Variable rules analysis

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In linguistics, variable rules analysis is a set of statistical analysis methods commonly used in sociolinguistics and historical linguistics to describe patterns of variation between alternative forms in language use. It is also sometimes known as Varbrul analysis, after the name of a software package dedicated to carrying out the relevant statistical computations (Varbrul, from "variable rule"). The method goes back to a theoretical approach developed by the sociolinguist William Labov in the late 1960s and early 1970s, and its mathematical implementation was developed by Henrietta Cedergren and David Sankoff in 1974.[1]

A variable rules analysis is designed to provide a quantitative model of a situation where speakers alternate between different forms that have the same meaning and stand in free variation, but in such a way that the probability of choice of either the one or the other form is conditioned by a variety of context factors or social characteristics. Such a situation, where variation is not entirely random but rule-governed, is also known as "structured variation". A variable rules analysis computes a multivariate statistical model, on the basis of observed token counts, such that each determining factor is assigned a numerical factor weight that describes how it influences the probabilities of choice of either form. This is done by means of stepwise logistic regression, using a maximum likelihood algorithm.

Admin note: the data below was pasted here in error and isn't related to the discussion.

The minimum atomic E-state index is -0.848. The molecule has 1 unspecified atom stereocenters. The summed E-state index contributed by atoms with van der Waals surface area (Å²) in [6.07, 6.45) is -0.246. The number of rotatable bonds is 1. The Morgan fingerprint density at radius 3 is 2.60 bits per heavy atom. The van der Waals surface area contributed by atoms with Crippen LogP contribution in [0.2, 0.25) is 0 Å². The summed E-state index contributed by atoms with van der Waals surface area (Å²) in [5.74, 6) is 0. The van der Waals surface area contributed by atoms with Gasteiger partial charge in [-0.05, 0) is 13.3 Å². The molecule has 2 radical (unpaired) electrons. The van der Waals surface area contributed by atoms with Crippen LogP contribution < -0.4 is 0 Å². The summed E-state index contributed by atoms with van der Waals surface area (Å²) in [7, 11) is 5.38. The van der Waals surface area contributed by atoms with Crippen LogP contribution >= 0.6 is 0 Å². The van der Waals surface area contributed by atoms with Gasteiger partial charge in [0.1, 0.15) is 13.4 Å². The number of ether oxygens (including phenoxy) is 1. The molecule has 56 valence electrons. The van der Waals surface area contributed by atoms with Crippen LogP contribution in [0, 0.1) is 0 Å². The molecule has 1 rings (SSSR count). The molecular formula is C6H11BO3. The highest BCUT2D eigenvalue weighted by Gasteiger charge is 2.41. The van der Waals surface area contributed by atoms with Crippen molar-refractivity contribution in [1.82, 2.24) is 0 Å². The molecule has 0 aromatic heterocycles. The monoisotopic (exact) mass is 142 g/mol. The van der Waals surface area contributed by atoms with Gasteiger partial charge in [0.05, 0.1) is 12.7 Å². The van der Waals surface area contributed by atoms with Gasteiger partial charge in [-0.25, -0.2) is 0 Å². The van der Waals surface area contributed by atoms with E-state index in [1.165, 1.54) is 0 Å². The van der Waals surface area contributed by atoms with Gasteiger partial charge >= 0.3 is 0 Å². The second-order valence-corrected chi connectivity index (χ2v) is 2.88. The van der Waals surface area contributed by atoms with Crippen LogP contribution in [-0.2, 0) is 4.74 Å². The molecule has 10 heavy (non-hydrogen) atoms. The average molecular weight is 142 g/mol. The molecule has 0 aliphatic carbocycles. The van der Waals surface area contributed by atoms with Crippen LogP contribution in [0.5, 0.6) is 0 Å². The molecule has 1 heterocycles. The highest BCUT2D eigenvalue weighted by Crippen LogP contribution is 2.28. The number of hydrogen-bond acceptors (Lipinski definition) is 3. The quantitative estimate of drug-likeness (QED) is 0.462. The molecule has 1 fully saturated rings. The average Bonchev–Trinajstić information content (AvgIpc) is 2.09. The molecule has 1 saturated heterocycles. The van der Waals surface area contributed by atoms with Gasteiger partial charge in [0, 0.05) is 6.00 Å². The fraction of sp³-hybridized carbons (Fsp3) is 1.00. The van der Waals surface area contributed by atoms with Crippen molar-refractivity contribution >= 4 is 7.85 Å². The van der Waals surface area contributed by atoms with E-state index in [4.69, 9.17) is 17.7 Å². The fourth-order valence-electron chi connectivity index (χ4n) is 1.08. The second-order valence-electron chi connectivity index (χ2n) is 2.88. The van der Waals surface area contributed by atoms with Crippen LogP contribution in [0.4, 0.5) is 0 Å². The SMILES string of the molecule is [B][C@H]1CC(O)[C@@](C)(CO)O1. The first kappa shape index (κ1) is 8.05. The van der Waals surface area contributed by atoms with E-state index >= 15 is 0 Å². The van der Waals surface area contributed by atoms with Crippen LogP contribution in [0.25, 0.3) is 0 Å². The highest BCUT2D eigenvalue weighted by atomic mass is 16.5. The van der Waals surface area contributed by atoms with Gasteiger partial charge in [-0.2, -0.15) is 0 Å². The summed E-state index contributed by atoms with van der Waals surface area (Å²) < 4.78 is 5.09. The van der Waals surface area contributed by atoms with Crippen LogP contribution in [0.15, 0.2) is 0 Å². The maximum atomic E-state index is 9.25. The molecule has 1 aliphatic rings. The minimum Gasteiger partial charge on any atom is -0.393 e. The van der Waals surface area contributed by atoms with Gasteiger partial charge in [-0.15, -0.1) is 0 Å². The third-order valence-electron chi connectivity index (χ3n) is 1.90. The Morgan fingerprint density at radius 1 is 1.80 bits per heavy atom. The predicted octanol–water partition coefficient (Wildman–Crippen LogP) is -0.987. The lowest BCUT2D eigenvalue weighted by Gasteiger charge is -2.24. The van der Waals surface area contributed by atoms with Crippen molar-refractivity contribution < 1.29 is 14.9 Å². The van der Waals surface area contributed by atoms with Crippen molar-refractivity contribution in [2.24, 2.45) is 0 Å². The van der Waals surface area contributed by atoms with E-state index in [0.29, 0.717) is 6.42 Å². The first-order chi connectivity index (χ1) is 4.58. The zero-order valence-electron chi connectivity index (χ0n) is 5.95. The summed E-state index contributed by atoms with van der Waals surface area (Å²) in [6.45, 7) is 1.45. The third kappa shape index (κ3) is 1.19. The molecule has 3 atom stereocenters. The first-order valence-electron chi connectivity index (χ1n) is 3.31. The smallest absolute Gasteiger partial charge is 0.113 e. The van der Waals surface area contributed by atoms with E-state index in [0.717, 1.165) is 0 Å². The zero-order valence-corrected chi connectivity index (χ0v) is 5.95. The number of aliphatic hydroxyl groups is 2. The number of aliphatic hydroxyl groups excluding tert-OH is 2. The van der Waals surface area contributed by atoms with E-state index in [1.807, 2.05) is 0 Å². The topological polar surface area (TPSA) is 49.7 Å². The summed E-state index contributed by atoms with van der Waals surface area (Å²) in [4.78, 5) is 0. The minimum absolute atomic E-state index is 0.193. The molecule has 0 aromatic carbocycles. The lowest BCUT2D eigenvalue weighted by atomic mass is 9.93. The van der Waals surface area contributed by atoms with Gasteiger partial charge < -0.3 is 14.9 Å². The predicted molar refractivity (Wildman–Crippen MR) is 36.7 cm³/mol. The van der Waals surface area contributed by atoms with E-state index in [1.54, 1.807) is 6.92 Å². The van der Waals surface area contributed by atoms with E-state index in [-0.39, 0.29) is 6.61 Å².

Although the necessary computations required for a variable rules analysis can be carried out with the help of mainstream general-purpose statistics software packages such as SPSS, it is more often done by means of a specialised software dedicated to the needs of linguists, called Varbrul. It was originally written by David Sankoff and currently exists in freeware implementations for Mac OS and Microsoft Windows, under the title of Goldvarb X.[2] There are also versions implemented in the statistical language R and therefore available on most platforms. These include R-Varb and Rbrul.[3]

Variable rules approaches are commonly employed for the analysis of data in sociolinguistic research, especially in studies that aim to investigate how reflexes of linguistic change through time appear in the shape of structured variation patterns within a speech community.[4]

See also[edit]


  1. ^ Cedergren, H.; and Sankoff, D. (1974). Variable rules: Performance as a statistical reflection of competence. Language, 50, 333-355.
  2. ^ "Sali A. Tagliamonte: Goldvarb". 
  3. ^ "Rbrul". 
  4. ^ Tagliamonte, S. (2006). Analysing Sociolinguistic Variation. Cambridge: Cambridge University Press.